Category Archives: Look For The Union Label

Danny Kanell, a play in three acts


Screenshot_2020-08-10 Home Twitter


Screenshot_2020-08-10 Home Twitter(1)

You’re drunk.  Go home.

Screenshot_2020-08-10 Home Twitter(2)




Filed under Look For The Union Label

And then you had to spoil it all by saying something stupid like…

I love you “ultimately create a college football players association”.

Screenshot_2020-08-10 Trevor Lawrence on Twitter #WeWantToPlay https t co jvQhE7noGB Twitter

I’m sure a few conference commissioners and school administrators got stiffies when they first heard about prominent players like Lawrence and Fields expressing a strong desire to play ball in 2020.

The fine print is a bitch, though.

“The beautiful thing is now we’re all on the same page,” said Stanford defensive lineman Dylan Boles, one of the players who organized Sunday’s message. “We made history tonight.”

Boles said he received a direct message on Twitter at 5:30 p.m. PT Sunday from Clemson running back Darien Rencher. The two had never talked before, but Rencher wanted to discuss the Pac-12 players’ unity movement with which Boles was involved. Boles is one of the leaders of a group of roughly 400 players in the Pac-12 who published a list of demands early last week and said they planned to sit out of practice and potentially games if conference officials were unwilling to meet with them and address their concerns. Players from the Big Ten and other conferences made similar demands thereafter, and others showed their support with the hashtag #WeAreUnited on social media throughout the week.

Rencher was one of dozens of college football players — a list that included his Heisman Trophy-candidate teammate, quarterback Trevor Lawrence — who shared the hashtag #WeWantToPlay this weekend as college football administrators met to debate the merits of a 2020 season. Rencher and others felt that fans and commenters were unfairly pitting the #WeWantToPlay contingent against the #WeAreUnited group, Boles said. Rencher, Boles and Lawrence talked briefly on a FaceTime call before deciding to loop in more players from around the country.

“We got down to talking and agreed that both of our goals are aligned with each other,” Boles said. “We all want to play this year. We just want to make sure players have a say in this thing.”

Larry Scott strenuously objects.  And I bet that will be a subject for the next commissioners’ meeting, too.


Filed under College Football, Look For The Union Label

“I don’t think he thought of us as people who were making a legitimate case.”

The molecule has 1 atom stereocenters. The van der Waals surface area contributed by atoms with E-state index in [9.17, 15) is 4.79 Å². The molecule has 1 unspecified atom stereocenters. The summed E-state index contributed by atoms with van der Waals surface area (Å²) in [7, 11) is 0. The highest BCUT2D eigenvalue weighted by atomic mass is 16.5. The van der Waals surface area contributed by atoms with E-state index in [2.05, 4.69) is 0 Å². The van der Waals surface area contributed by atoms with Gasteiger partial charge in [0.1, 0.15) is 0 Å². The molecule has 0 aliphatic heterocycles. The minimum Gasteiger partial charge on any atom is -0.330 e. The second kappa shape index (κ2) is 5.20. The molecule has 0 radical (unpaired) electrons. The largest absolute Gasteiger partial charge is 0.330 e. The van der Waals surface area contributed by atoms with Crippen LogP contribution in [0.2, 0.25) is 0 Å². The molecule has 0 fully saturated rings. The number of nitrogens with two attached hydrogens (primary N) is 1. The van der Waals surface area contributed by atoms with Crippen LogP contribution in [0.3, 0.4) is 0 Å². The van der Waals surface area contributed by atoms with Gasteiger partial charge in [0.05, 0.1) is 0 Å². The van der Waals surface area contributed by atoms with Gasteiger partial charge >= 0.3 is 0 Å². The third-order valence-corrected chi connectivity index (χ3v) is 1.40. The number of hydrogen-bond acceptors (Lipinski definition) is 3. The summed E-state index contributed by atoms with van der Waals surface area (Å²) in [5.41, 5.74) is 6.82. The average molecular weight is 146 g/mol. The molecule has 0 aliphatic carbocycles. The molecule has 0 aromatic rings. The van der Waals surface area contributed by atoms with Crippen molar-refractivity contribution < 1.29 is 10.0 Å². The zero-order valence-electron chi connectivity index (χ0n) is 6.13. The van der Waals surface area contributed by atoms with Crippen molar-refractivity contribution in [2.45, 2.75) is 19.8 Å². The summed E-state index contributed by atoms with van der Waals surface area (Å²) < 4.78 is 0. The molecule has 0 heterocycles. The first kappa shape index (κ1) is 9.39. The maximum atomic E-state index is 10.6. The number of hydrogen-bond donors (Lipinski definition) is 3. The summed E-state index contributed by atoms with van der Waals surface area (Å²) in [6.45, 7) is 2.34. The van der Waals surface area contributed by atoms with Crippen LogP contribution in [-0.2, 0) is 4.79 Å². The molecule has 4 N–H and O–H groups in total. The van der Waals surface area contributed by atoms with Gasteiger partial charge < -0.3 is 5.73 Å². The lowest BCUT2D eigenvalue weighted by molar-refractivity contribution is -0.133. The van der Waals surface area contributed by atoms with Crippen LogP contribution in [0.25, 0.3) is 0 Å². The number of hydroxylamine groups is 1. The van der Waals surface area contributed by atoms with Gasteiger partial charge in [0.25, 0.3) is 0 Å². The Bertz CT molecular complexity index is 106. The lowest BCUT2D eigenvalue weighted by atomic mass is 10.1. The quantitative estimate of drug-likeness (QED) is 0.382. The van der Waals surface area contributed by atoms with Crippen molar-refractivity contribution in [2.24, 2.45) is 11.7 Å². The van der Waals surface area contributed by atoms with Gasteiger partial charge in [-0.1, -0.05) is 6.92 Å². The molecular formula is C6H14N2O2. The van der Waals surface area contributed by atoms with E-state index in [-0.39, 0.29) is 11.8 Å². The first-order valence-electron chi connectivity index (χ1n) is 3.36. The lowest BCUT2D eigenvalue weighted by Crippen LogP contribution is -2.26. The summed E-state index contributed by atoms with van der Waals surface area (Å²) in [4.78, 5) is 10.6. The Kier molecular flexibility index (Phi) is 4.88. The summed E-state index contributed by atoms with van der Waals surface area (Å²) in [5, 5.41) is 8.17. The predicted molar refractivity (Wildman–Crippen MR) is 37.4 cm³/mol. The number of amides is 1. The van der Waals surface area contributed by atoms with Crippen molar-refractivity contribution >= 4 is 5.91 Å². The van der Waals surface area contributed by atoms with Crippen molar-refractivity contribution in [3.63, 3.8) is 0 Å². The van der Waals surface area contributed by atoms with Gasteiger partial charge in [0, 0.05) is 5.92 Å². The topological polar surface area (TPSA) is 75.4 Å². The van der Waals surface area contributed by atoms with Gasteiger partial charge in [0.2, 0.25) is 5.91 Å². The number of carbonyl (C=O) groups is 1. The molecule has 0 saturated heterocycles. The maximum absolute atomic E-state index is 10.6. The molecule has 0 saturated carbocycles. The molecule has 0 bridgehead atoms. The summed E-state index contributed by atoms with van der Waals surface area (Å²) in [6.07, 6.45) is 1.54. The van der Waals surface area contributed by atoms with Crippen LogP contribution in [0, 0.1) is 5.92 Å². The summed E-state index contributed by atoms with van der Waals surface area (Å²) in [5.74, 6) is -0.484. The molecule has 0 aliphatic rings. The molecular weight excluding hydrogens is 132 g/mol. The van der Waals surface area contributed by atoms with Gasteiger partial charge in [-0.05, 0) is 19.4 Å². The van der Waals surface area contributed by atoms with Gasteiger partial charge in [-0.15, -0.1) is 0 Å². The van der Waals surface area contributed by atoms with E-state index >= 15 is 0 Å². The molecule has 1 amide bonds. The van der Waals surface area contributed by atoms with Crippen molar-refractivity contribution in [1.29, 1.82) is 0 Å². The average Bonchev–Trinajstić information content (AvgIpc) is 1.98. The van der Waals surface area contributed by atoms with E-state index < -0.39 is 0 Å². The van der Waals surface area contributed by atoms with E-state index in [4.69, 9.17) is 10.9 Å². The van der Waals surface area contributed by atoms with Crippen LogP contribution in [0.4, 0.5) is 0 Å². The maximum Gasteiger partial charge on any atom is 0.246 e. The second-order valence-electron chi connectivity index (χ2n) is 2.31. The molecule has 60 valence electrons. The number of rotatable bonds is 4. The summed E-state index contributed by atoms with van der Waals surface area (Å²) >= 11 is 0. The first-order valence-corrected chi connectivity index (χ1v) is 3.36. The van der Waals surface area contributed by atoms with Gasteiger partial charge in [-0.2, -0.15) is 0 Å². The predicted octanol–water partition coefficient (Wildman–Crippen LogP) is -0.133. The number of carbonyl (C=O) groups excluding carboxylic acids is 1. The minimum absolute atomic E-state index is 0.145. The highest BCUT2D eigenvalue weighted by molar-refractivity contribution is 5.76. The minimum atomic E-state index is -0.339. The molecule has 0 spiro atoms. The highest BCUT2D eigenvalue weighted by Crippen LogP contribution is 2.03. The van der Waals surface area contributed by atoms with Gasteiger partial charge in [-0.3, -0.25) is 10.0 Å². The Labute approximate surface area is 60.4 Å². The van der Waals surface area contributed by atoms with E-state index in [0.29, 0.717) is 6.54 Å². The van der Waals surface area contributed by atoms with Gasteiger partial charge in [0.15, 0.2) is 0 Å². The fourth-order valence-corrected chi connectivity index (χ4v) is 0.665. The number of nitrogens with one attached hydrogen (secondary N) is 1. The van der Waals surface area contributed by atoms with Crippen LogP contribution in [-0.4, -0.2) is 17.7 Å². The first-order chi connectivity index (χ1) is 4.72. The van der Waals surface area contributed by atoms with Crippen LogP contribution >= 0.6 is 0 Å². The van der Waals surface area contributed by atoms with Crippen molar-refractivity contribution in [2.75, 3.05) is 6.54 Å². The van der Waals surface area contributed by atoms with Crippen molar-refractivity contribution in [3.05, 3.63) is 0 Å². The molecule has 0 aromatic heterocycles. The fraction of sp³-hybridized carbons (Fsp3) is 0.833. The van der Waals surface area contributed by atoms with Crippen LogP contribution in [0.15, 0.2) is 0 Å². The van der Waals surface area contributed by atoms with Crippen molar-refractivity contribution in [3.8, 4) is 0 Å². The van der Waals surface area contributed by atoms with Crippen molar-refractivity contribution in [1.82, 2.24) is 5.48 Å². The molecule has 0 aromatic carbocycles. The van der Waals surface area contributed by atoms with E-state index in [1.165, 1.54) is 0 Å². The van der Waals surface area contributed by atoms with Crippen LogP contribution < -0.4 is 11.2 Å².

You will be totally surprised to learn that Larry Scott blew off the #WeAreUnited players in their meeting this week.

When a group of Pac-12 Conference players who are threatening to opt out of the football season met with Commissioner Larry Scott on Thursday night, they had two primary objectives: pushing for more-frequent coronavirus testing and protecting the eligibility and status of players who choose not to play for health reasons.

On both fronts, the players said, they made little progress.

They said Scott told them the conference was powerless to mandate uniform testing standards. They also described the commissioner as often condescending, unprepared and unwilling to meet with them again — telling them that subsequent discussions would be with the conference’s medical advisory board.

The players said Scott criticized their statement on The Players’ Tribune as a “misguided P.R. stunt.”

(Larry only respects guided PR stunts.  But I digress.)

You should be equally surprised by this.

Valentino Daltoso, a senior offensive lineman at California, added: “It was not very productive. We did not come away with many answers. He made it very clear that he does not want to meet again.”

Seriously, what would be the point?

There was one revealing moment to emerge from the meeting:

The players also said they were rebuffed when Jevon Holland, a junior defensive back at the University of Oregon, asked near the end of the nearly 90-minute meeting if they could have lawyers present. When Scott equivocated, he was pressed by Holland for a yes or no answer. According to the players, Scott said lawyers could talk to lawyers but “this isn’t a negotiation, it’s a discussion.” Anderson — who formerly worked as an N.F.L. executive — informed the players that he was a labor lawyer and that they were not employees, a position the N.C.A.A. has long fought to assert.